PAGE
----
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INDOPHIL TEXTILE MILLS VS. ENGR.

SALVADOR ADVIENTO

Petitioner Indophil Textile Mills, Inc. is a domestic corporation engaged in the business of manufacturing
thread for weaving. Petitioner hired respondent Engr. Salvador Adviento as Civil Engineer to maintain its
facilities in Lambakin, Marilao, Bulacan. On August 7, 2002, respondent consulted a physician due to
recurring weakness and dizziness. Few days later, he was diagnosed with Chronic Poly Sinusitis, and
thereafter, with moderate, severe and persistent Allergic Rhinitis. Accordingly, respondent was advised by
his doctor to totally avoid house dust mite and textile dust as it will transmute into health problems.

Distressed, respondent filed a complaint against petitioner with the National Labor Relations Commission
(NLRC), San Fernando, Pampanga, for alleged illegal dismissal and for the payment of backwages,
separation pay, actual damages and attorney’s fees.

Subsequently, respondent filed another Complaint with the Regional Trial Court (RTC) of Aparri, Cagayan,
alleging that he contracted such occupational disease by reason of the gross negligence of petitioner to
provide him with a safe, healthy and workable environment.

In his Complaint, respondent alleged that as part of his job description, he conducts regular maintenance
check on petitioner’s facilities including its dye house area, which is very hot and emits foul chemical odor
with no adequate safety measures introduced by petitioner. According to respondent, the air washer
dampers and all roof exhaust vests are blown into open air, carrying dust thereto. Concerned, respondent
recommended to management to place roof insulation to minimize, if not, eradicate the health hazards
attendant in the work place. However, said recommendation was turned down by management due to
high cost.

In reply, petitioner filed a Motion to Dismiss on the ground that the RTC has no jurisdiction over the
subject matter of the complaint because the same falls under the original and exclusive jurisdiction of the
Labor Arbiter (LA) under Article 217(a)(4) of the Labor Code.

ISSUE: Whether or not the RTC has jurisdiction over the subject matter of respondent’s complaint praying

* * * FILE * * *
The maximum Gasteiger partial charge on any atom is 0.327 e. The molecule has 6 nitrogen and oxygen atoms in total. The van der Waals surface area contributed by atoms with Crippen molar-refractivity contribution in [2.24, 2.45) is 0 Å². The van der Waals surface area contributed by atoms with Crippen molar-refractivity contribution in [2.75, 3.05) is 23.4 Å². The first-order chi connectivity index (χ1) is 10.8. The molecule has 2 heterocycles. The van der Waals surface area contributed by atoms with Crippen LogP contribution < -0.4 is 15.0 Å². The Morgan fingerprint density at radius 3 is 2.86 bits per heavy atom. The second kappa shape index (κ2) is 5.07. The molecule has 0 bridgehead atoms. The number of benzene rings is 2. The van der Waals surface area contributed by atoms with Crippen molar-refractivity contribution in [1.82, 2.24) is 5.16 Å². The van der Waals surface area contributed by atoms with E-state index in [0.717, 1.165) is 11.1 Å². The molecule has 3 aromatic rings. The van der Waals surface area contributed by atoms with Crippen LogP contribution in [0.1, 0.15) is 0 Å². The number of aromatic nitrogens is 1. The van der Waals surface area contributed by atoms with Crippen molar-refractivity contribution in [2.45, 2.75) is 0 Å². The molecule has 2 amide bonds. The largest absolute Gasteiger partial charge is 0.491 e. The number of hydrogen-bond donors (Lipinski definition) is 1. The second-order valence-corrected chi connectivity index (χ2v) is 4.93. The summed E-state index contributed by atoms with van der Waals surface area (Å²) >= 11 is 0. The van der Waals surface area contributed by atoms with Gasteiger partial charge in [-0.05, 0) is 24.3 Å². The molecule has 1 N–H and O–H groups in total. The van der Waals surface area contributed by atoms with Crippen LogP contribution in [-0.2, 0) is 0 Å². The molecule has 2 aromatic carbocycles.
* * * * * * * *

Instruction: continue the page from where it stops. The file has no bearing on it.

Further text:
for moral damages, exemplary damages, compensatory damages, anchored on petitioner’s alleged gross
negligence in failing to provide a safe and healthy working environment for respondent.

RULING: YES.

True, the maintenance of a safe and healthy workplace is ordinarily a subject of labor cases. More, the
acts complained of appear to constitute matters involving employee-employer relations since respondent
used to be the Civil Engineer of petitioner. However, it should be stressed that respondent’s claim for
damages is specifically grounded on petitioner’s gross negligence to provide a safe, healthy and workable
environment for its employees −a case of quasi-delict. This is easily ascertained from a plain and cursory
reading of the Complaint, which enumerates the acts and/or omissions of petitioner relative to the
conditions in the workplace.

It is a basic tenet that jurisdiction over the subject matter is determined upon the allegations made in the
complaint, irrespective of whether or not the plaintiff is entitled to recover upon the claim asserted therein,
which is a matter resolved only after and as a result of a trial. In this case, a perusal of the complaint
would reveal that the subject matter is one of claim for damages arising from quasi-delict, which is within
the ambit of the regular court's jurisdiction.
In the case at bar, respondent alleges that due to the continued and prolonged exposure to textile dust
seriously inimical to his health, he suffered work-contracted disease which is now irreversible and
incurable, and deprived him of job opportunities. Clearly, injury and damages were allegedly suffered by
respondent, an element of quasi-delict. Secondly, the previous contract of employment between petitioner
and respondent cannot be used to counter the element of "no pre-existing contractual relation" since
petitioner’s alleged gross negligence in maintaining a hazardous work environment cannot be considered
a mere breach of such contract of employment, but falls squarely within the elements of quasi-delict under
Article 2176 of the Civil Code since the negligence is direct, substantive and independent. Hence, we
ruled in Yusen Air and Sea Services Phils., Inc. v. Villamor that:

When, as here, the cause of action is based on a quasi-delict or tort, which has no reasonable causal
connection with any of the claims provided for in Article 217, jurisdiction over the action is with the regular
courts.

Therefore, the RTC has jurisdiction over the subject matter of respondent's complaint praying for moral
damages, exemplary damages, compensatory damages, anchored on petitioner's alleged gross
negligence in failing to provide a safe and healthy working environment for respondent.